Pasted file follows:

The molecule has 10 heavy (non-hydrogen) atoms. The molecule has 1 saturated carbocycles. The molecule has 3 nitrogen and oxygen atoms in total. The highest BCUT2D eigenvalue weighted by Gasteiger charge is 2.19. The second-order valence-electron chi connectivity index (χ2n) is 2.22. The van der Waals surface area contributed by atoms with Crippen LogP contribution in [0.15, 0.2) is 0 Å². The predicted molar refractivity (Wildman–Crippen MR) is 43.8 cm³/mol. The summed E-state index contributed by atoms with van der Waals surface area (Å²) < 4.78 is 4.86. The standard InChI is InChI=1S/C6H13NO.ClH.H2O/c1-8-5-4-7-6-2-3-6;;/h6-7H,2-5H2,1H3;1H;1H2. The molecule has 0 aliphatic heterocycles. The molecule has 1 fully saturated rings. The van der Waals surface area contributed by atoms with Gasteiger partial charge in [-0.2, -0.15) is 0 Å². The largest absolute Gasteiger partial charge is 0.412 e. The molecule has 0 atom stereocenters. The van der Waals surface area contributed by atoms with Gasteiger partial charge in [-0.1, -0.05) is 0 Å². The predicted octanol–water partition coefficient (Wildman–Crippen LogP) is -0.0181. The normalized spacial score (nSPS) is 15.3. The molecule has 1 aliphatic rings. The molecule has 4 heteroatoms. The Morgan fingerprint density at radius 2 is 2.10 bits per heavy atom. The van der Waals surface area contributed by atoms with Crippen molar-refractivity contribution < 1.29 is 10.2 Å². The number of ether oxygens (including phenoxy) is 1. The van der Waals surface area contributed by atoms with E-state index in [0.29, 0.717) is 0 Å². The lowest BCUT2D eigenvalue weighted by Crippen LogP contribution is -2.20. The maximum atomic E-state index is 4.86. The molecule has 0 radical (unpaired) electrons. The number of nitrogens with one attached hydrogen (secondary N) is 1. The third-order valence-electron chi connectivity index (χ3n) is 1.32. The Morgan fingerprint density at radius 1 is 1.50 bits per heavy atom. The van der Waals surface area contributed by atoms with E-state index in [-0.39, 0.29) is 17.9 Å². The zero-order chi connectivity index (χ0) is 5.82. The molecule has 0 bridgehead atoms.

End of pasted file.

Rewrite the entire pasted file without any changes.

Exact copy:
The molecule has 10 heavy (non-hydrogen) atoms. The molecule has 1 saturated carbocycles. The molecule has 3 nitrogen and oxygen atoms in total. The highest BCUT2D eigenvalue weighted by Gasteiger charge is 2.19. The second-order valence-electron chi connectivity index (χ2n) is 2.22. The van der Waals surface area contributed by atoms with Crippen LogP contribution in [0.15, 0.2) is 0 Å². The predicted molar refractivity (Wildman–Crippen MR) is 43.8 cm³/mol. The summed E-state index contributed by atoms with van der Waals surface area (Å²) < 4.78 is 4.86. The standard InChI is InChI=1S/C6H13NO.ClH.H2O/c1-8-5-4-7-6-2-3-6;;/h6-7H,2-5H2,1H3;1H;1H2. The molecule has 0 aliphatic heterocycles. The molecule has 1 fully saturated rings. The van der Waals surface area contributed by atoms with Gasteiger partial charge in [-0.2, -0.15) is 0 Å². The largest absolute Gasteiger partial charge is 0.412 e. The molecule has 0 atom stereocenters. The van der Waals surface area contributed by atoms with Gasteiger partial charge in [-0.1, -0.05) is 0 Å². The predicted octanol–water partition coefficient (Wildman–Crippen LogP) is -0.0181. The normalized spacial score (nSPS) is 15.3. The molecule has 1 aliphatic rings. The molecule has 4 heteroatoms. The Morgan fingerprint density at radius 2 is 2.10 bits per heavy atom. The van der Waals surface area contributed by atoms with Crippen molar-refractivity contribution < 1.29 is 10.2 Å². The number of ether oxygens (including phenoxy) is 1. The van der Waals surface area contributed by atoms with E-state index in [0.29, 0.717) is 0 Å². The lowest BCUT2D eigenvalue weighted by Crippen LogP contribution is -2.20. The maximum atomic E-state index is 4.86. The molecule has 0 radical (unpaired) electrons. The number of nitrogens with one attached hydrogen (secondary N) is 1. The third-order valence-electron chi connectivity index (χ3n) is 1.32. The Morgan fingerprint density at radius 1 is 1.50 bits per heavy atom. The van der Waals surface area contributed by atoms with E-state index in [-0.39, 0.29) is 17.9 Å². The zero-order chi connectivity index (χ0) is 5.82. The molecule has 0 bridgehead atoms.